Recently, in a class discussion, my professor let the students speak on the issue of silence. Many students in that class were either K-12 school or college teachers. They shared their experiences and perceptions of silent students — both native and non-native speakers of English. Some of my classmates were not familiar with the culture of silence in foreign countries. Personally, this class reminded me of my own experience of understanding the U.S. classroom experience a few years ago.
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In the mid-1990s, college faculty members were introduced to the concept of classroom assessment techniques (CATs) by Angelo and Cross (1993). These formative assessment strategies were learner-centered, teacher-directed ongoing activities that were rooted in good teaching practice. They were designed to provide relatively quick and useful feedback to the faculty member about what students did and did not understand in order to enhance the teaching and learning process.
When I began teaching, I encountered many students who didn’t know things. I had to grade papers that were filled with long, complicated narrations, written by students who clearly didn’t have a clue what they were writing about. Students continue to take this strategy, fervently hoping that the grader won’t recognize their ignorance, or will award at least a few partial credit points. How I longed for a simple “I don’t know” as an answer.
When I heard a teacher tell me that they were creating recorded lectures for courses as homework assignments and spending classroom time on discussions and more active learning, I knew right then the value of the lecture capture tools.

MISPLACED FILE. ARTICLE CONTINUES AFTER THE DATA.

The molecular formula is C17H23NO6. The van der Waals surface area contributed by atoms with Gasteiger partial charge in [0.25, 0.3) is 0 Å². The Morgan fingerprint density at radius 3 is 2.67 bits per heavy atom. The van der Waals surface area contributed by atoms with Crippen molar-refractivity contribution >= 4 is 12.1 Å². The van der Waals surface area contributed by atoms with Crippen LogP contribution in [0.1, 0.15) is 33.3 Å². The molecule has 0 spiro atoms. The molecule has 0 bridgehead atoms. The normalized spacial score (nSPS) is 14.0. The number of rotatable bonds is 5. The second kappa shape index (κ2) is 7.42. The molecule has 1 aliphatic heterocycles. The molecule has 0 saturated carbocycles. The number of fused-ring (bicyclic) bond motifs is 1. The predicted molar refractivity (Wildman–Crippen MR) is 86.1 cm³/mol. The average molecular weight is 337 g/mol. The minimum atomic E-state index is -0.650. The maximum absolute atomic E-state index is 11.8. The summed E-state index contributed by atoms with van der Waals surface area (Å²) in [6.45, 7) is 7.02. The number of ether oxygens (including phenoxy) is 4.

Whose problem is it when there is a perception that the performance of a faculty or staff member has not been satisfactory? Consider the following scenario. A chairperson is conducting an annual performance appraisal of a faculty member and says, “Your teaching seems to have been quite good this year, based on both student and peer evaluations. Your research productivity exceeded our institutional expectations. And you served on more than your share of departmental committees, worked with the recommended number of advisees, and even chaired an important search for us. But there’s still this lingering perception out there that you’re just not a team player, that you put your own agenda ahead of the department’s. I’m worried that that’s going to hurt you when you come up for promotion in a few years. I’m not saying that this is my opinion or that it’s even justified; I’m just saying that it’s a common perception.”
For some students, a writing assignment takes weeks of research, writing and revisions. For others, the ingredients are more along the lines of Google, CTRL+C and CTRL+V. And for others still, the assignment is nothing more than a transaction with an online essay mill.
If the course involves a graded group project, should instructors let students form their own groups or should the instructor create the groups? This decision is not always easy or obvious. Some students lobby hard to form their own groups, arguing that knowing each other ensures that they will be able to work together productively. On the other hand, in the world of work, most of the time employees do not get to pick their collaborators. There’s a task, and those with knowledge and relevant skills are formed into a group and assigned to complete the project, solve the problem, or develop the product.
Our student newspaper recently ran a story about students bringing their cell phones and computers to class. Not surprisingly, all of the teachers interviewed were against the practice on the grounds that these devices distracted students from class material. Some went so far as to forbid students from using them in class, although you have to wonder if they can really enforce such a rule.